The rest? The showboats? How about buy-back programs like some police departments have instigated to get guns off the street? Round them up, then melt them down for Focuses or Mini Coopers or bicycles.

To paraphrase Harry S Truman, the truck stops here.


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Today we were animals Tue, 22 Aug 2017 10:50:24 +0000

For one brief, shining moment, we gathered near strangers, didn’t fear for our lives, and watched the moon blot out the sun. The moon & sun were gliding all over fly-by land, giving us a quick peek at our natural selves; amazed, amused and/or otherwise distracted from the chaos of our own creation. We thought about our place in the universe, among the other animals making noises and clustering together.

Preparing for the solar eclipse

We learned our science lessons (although some paid closer attention than others). Some, who should be role models, stared straight at the sun even when told not to.

Some of us became dumb animals again. Our lizard brains and senses urged our poor congested brain cells that were trying to sort out our society’s poisons to just shut up for a minute. Just smile, love and breathe.

Well, not all of us. Some fretted about the loss of “productivity“. I mean, how do we reconcile being a human with the guilt of contributing to almost $700 million dollars loss? Should we all run back to the office and work all night?

I think not. I think Challenger, Gray & Christmas (who estimated that massive dollar loss) should think about the real loss of “productivity” that America has suffered since last November. Every day, our brains are assaulted with more barbaric ideas coming faster and louder, twitterfried or barked at online. How distracted have we been from our tasks at hand? How different are our thoughts and efforts now that monsters carrying guns are screaming at us with tiki torches?

Now the brief respite is over. We slog back to work, and turn back to our hopeless little screens for news about the problems we face, built on sins of the past. Exploitation of people and resources, and the ongoing repercussions of the twin sins of genocide and slavery. Ongoing assaults on our neighbors, friends and fellow citizens abound.

Yes, we need to think through solutions to the human condition we’ve created, and keep our jobs producing all those things and services Challenger, Gray and Christmas think are important. Just please, let’s not leave our animal selves at the door. We’re needed, all parts of us, if we’re going to really get busy and “productive.”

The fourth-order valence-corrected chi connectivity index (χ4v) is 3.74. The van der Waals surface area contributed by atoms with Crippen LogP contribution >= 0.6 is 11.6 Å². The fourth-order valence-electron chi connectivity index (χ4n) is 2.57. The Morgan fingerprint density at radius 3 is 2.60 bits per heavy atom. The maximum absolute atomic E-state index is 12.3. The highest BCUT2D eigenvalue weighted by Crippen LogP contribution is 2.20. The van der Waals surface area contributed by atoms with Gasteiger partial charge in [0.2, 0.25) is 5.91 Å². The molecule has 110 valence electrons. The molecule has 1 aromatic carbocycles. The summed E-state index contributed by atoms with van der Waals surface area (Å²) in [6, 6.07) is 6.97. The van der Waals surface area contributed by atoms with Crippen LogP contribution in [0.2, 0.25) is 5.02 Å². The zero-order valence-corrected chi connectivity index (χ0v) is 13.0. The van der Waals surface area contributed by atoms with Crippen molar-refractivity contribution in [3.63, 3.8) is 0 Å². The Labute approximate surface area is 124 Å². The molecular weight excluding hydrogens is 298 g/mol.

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The Honorable Senator from Alabama Wed, 16 Aug 2017 19:59:21 +0000 ...

AG Jeff Sessions, Republican Candidates Roy Moor and Luther Strong
Republicans: Attorney General Jeff Sessions, Candidate Roy Moore, Candidate Luther Strong

The good folks in my home state of Alabama aren’t too sophisticated when it comes to voting excellent people into office. Consider that Jeff Sessions has been our senator for a long time, mostly running unopposed, or infrequently against some poor Democrat with no idea what he’s about to get involved in.

Sessions perfected the religious fervor that doesn’t quite slip over into craziness. This allows a candidate to gain support of small town church ladies but still gather the Good Ole’ Boys that don’t make Sunday services on a regular basis. Combine this with a slight undercurrent of racism without any connections to racist groups and we have a winner.

But when Jeff decided to hitch his wagon to the rising star that became Donald Trump, he gave notice he was interested in a higher calling. Everything worked perfectly until he recused himself over the Russia Fake News stuff and drew the president’s Twitter ire.

But all that is past history. Right now we are all breathlessly awaiting the election of the successor to Sessions’ Senate seat. Almost as soon as Jeff was proclaimed Attorney General, candidates began working on their Donald Trump impressions.

Democratic Candidate for Senate Doug Jones
Doug Jones, a former U.S. Attorney for the Northern District of Alabama, won the Democratic primary.

Everyone involved began making Trump-like proclamations about each and every political issue; whether it involved the Yellowhammer state or not. The lead up to the actual primary election has been entertaining, almost to an SNL level.

Before he had laundered his underwear from the Congressional baseball shooting in June, Congressman Mo Brooks had a commercial ready for the campaign including gunshots from the event. What little karma he acquired from administering first aid during this horrible time was wasted when he decided to use this tragedy to try to get a move to the Senate.

Odds on Favorite Roy Moore kept thumping his King James; a strategy that has worked well in Alabama in the past. Most Alabamians claim to be familiar with the Good Book but really aren’t. They just support anyone with the audacity to claim to have God’s cell number.

Trump pick Luther Strange did things by the book. As State Attorney General, he helped ease the embarrassment of the Luv Guv debacle, and was rewarded with the interim tittle to Sessions’ seat until an election could take place. This showed he was a team player to Republicans, and also allowed him to get face time with the President, who is way too busy tweeting and watching Fox News to actually assess potential politicians’ real qualifications. Trump endorsed Strange in two Tweets a couple of days apart. This shows he means business.